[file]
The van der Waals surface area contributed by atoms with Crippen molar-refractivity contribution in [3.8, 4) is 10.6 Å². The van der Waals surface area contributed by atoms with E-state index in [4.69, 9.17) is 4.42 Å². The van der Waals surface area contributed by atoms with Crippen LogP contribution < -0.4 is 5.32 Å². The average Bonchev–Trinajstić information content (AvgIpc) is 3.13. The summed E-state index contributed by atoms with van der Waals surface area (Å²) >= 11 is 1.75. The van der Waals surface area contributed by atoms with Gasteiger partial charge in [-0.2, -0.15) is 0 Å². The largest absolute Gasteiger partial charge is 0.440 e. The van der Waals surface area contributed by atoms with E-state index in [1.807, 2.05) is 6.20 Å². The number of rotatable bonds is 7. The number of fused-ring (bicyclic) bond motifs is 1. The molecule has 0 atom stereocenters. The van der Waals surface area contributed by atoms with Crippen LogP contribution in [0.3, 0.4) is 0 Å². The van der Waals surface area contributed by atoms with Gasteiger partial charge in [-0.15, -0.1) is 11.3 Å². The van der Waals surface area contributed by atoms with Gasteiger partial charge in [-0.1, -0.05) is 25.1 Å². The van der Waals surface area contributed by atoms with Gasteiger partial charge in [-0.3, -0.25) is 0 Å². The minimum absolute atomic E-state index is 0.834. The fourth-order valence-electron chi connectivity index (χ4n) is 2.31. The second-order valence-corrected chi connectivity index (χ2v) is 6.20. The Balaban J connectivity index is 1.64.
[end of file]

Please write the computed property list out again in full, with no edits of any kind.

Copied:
The van der Waals surface area contributed by atoms with Crippen molar-refractivity contribution in [3.8, 4) is 10.6 Å². The van der Waals surface area contributed by atoms with E-state index in [4.69, 9.17) is 4.42 Å². The van der Waals surface area contributed by atoms with Crippen LogP contribution < -0.4 is 5.32 Å². The average Bonchev–Trinajstić information content (AvgIpc) is 3.13. The summed E-state index contributed by atoms with van der Waals surface area (Å²) >= 11 is 1.75. The van der Waals surface area contributed by atoms with Gasteiger partial charge in [-0.2, -0.15) is 0 Å². The largest absolute Gasteiger partial charge is 0.440 e. The van der Waals surface area contributed by atoms with E-state index in [1.807, 2.05) is 6.20 Å². The number of rotatable bonds is 7. The number of fused-ring (bicyclic) bond motifs is 1. The molecule has 0 atom stereocenters. The van der Waals surface area contributed by atoms with Crippen LogP contribution in [0.3, 0.4) is 0 Å². The van der Waals surface area contributed by atoms with Gasteiger partial charge in [-0.15, -0.1) is 11.3 Å². The van der Waals surface area contributed by atoms with Gasteiger partial charge in [-0.1, -0.05) is 25.1 Å². The van der Waals surface area contributed by atoms with Gasteiger partial charge in [-0.3, -0.25) is 0 Å². The minimum absolute atomic E-state index is 0.834. The fourth-order valence-electron chi connectivity index (χ4n) is 2.31. The second-order valence-corrected chi connectivity index (χ2v) is 6.20. The Balaban J connectivity index is 1.64.